One of my teachers said that we all experience pain. In fact, pain, sickness, disease and death are certain for every one of us. Pain is one thing, but that the non-acceptance of pain, leads to suffering. Eckhardt Tolle may possibly agree with this.
    Today, I am NOTICING I am feeling depressed. (I don’t want to get out of bed, want to beat myself up, not exercise and eat badly and take it out on myself and others. My thoughts are “If only that crazy man hadn’t rung last night to make me worry. If only my partner hadn’t fried salmon at midnight and come to bed late and kept waking me up. If only my other friend hadn’t called me late as well. I was meditating, why couldn’t I get myself to sleep? if only I’d been able to get up early and get myself to the gym. It’s not fair. Why can’t I be more resilient? I’m doing all the self-help that I am doing, but I still can’t get myself out of this. I’ll NEVER be able to do it. I’ll NEVER be able to get well. I’m an idiot, I’m useless, I’m a FAILURE life is F**ked, everything is F**ked. I’m F**ked, we’re all F**ked. What’s the point of anything?” etc. etc. etc.
    I have also done Cognitive Behavioural Therapy (CBT). Cognitive Behavioural Therapy says to re-evaluate the thoughts, splitting the realistic thoughts and feelings from the over-thinking, black and white and catastrophising thoughts. e.g. It was really annoying and upsetting that the crazy man and my friend called last night and my partner was cooking late and making noise, and all of these factors contributed to me not being able to get to sleep and lack of sleep can lead to being irritable and annoyed.
    However, these are normal things that can and do happen, and also being frustrated that I couldn’t get myself to sleep or stick to my routine. However, they do not mean that it is the end of the world and “Everything is **cked!” (This is the over exaggeration and catastrophising which leads to suffering / depression.
    I then have a choice – do I surrender to the annoyance and anger about my lack of sleep OR, do I not accept it and continue to suffer and be depressed? Now that I have written it out, I can see which one I want!
    SO – instead of getting angry and abusing myself and others, I could just get on with my day – get outside, go for a walk, be kind and gentle to myself and do things that I know are good for me! (I may not find that I am quite able to rush straight back to the gym, but I could go for a walk around the block, or go to a cafe (as my friend suggested).
    I am not pretending at all that there is no depression in my life, but with all the tools I now have at my disposal it is very much easier to manage.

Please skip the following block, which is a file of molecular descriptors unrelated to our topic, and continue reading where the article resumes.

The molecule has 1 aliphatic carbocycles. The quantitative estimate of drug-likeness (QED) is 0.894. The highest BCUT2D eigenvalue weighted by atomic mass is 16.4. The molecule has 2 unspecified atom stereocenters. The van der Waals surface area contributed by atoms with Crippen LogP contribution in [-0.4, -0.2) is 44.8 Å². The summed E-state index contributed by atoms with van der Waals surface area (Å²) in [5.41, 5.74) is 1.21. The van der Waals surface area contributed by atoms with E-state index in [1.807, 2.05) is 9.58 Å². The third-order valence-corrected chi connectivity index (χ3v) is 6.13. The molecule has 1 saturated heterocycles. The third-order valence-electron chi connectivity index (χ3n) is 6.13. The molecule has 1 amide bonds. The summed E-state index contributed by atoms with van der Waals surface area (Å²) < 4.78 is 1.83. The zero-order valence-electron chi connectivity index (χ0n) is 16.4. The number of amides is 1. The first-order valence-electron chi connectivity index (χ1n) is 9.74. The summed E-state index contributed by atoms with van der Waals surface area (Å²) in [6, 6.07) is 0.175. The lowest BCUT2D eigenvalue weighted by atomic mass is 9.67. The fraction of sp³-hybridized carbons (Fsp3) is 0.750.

I do not really have severe bouts of Mania, and my mood stabilisers really help with these.
    Simply finding this wonderful post and writing this comment have had the effect of me noticing my depression lifting, and I am now ready to go outside for a walk and to get back on track with having a lovely day.
    I hope that what I have written may be of help to someone out there. I can actually see real time how it has helped me!
    While it may seem that it has been easy for me to get to where I am now, it has really been a long hard road. I cannot recommend enough trying to get in touch with a regular weekly support group such as GROW. There are also plenty of other mental health support groups online.
    Call the mental health support lines in times of crisis. In Australia we have Lifeline: Telephone: 13 11 14
    Lifeline are awesome!
    Also please remember, these techniques are some of the tools that help ME. There is no ‘one size fits all’ recipe for what will help YOU with your mental health condition. You are unique and you will need to find out what works for you.
    You are not alone. Be strong. Be courageous and go on the journey to find out what works for you. Your life can get better. You may notice that you don’t feel like your life will get better and that everything feels hopeless today. Perhaps try one little thing – phone a friend, go for a walk outside or write in your journal.
    Living with a mental health condition is not easy, but if you surrender to the fact that you have a disorder in your life, and if you firmly resolve to restore order in your life, you may actually see that life can and will improve. This may only be a little bit, one day at a time. Be kind and gentle with yourself. Have faith in your spirituality or your relationship to the Universe.
    I wish you the very best in life and love and happiness, and know that you are just as valuable as any other human being on this planet.

    Liked by 1 person

    • Thank you, John, for your beautiful, thoughtful comment. I have never heard of GROW but it sounds fantastic! I employ many of the techniques you use to manage my bipolar disorder too, including breathing meditation, mindfulness, cognitive behavioral therapy, and yoga, as well as medication and journaling. I just reread the Power of Now as well. Also bought and read Tolle’s book A New Earth which is good too. I have rapid cycling bipolar so I go up and down often mostly between depression and a neutral mood state. I dip into depression about 5-6 times a year. I usually am able to ride it out with acceptance knowing it will pass soon just because it happens so often that I know it will pass. And try not to get caught up in the negative thinking. It’s hard but staying in the present moment does help.


Shine Your Light!

Fill in your details below or click an icon to log in: Logo

You are commenting using your account. Log Out /  Change )

Facebook photo

You are commenting using your Facebook account. Log Out /  Change )

Connecting to %s